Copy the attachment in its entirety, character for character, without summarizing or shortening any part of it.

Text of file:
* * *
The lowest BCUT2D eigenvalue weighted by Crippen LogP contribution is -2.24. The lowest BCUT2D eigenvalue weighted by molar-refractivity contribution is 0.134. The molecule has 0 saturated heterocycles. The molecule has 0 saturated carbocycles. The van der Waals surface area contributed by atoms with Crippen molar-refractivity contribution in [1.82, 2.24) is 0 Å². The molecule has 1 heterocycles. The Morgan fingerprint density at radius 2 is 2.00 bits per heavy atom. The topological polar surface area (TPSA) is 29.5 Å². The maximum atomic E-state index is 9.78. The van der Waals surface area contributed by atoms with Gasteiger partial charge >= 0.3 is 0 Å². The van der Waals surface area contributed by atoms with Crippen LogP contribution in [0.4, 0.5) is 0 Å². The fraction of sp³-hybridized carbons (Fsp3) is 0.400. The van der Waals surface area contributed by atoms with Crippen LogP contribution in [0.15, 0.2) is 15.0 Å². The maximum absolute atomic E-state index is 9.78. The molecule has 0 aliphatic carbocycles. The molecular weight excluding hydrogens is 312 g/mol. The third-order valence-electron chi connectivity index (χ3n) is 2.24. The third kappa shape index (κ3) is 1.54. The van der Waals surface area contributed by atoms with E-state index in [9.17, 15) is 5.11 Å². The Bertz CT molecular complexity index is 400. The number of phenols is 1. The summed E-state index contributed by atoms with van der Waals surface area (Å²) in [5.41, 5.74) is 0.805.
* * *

The lowest BCUT2D eigenvalue weighted by Crippen LogP contribution is -2.24. The lowest BCUT2D eigenvalue weighted by molar-refractivity contribution is 0.134. The molecule has 0 saturated heterocycles. The molecule has 0 saturated carbocycles. The van der Waals surface area contributed by atoms with Crippen molar-refractivity contribution in [1.82, 2.24) is 0 Å². The molecule has 1 heterocycles. The Morgan fingerprint density at radius 2 is 2.00 bits per heavy atom. The topological polar surface area (TPSA) is 29.5 Å². The maximum atomic E-state index is 9.78. The van der Waals surface area contributed by atoms with Gasteiger partial charge >= 0.3 is 0 Å². The van der Waals surface area contributed by atoms with Crippen LogP contribution in [0.4, 0.5) is 0 Å². The fraction of sp³-hybridized carbons (Fsp3) is 0.400. The van der Waals surface area contributed by atoms with Crippen LogP contribution in [0.15, 0.2) is 15.0 Å². The maximum absolute atomic E-state index is 9.78. The molecule has 0 aliphatic carbocycles. The molecular weight excluding hydrogens is 312 g/mol. The third-order valence-electron chi connectivity index (χ3n) is 2.24. The third kappa shape index (κ3) is 1.54. The van der Waals surface area contributed by atoms with E-state index in [9.17, 15) is 5.11 Å². The Bertz CT molecular complexity index is 400. The number of phenols is 1. The summed E-state index contributed by atoms with van der Waals surface area (Å²) in [5.41, 5.74) is 0.805.